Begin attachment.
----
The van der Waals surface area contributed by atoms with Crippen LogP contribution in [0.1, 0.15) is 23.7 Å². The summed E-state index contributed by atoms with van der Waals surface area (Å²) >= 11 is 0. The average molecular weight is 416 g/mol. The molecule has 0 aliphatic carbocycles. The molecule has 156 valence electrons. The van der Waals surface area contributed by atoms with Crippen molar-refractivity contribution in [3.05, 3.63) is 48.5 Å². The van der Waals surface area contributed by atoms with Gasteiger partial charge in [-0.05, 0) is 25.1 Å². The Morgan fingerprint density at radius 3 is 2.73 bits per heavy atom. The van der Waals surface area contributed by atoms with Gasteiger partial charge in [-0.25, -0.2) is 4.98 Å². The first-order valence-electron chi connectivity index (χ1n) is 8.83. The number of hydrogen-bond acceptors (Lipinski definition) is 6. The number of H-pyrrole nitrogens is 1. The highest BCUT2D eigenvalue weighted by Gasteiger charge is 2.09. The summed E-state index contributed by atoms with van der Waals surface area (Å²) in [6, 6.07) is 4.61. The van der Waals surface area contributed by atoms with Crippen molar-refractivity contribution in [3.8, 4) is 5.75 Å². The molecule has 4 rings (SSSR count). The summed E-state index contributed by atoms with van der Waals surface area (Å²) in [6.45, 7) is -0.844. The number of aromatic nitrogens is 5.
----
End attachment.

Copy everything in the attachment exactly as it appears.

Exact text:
The van der Waals surface area contributed by atoms with Crippen LogP contribution in [0.1, 0.15) is 23.7 Å². The summed E-state index contributed by atoms with van der Waals surface area (Å²) >= 11 is 0. The average molecular weight is 416 g/mol. The molecule has 0 aliphatic carbocycles. The molecule has 156 valence electrons. The van der Waals surface area contributed by atoms with Crippen molar-refractivity contribution in [3.05, 3.63) is 48.5 Å². The van der Waals surface area contributed by atoms with Gasteiger partial charge in [-0.05, 0) is 25.1 Å². The Morgan fingerprint density at radius 3 is 2.73 bits per heavy atom. The van der Waals surface area contributed by atoms with Gasteiger partial charge in [-0.25, -0.2) is 4.98 Å². The first-order valence-electron chi connectivity index (χ1n) is 8.83. The number of hydrogen-bond acceptors (Lipinski definition) is 6. The number of H-pyrrole nitrogens is 1. The highest BCUT2D eigenvalue weighted by Gasteiger charge is 2.09. The summed E-state index contributed by atoms with van der Waals surface area (Å²) in [6, 6.07) is 4.61. The van der Waals surface area contributed by atoms with Crippen molar-refractivity contribution in [3.8, 4) is 5.75 Å². The molecule has 4 rings (SSSR count). The summed E-state index contributed by atoms with van der Waals surface area (Å²) in [6.45, 7) is -0.844. The number of aromatic nitrogens is 5.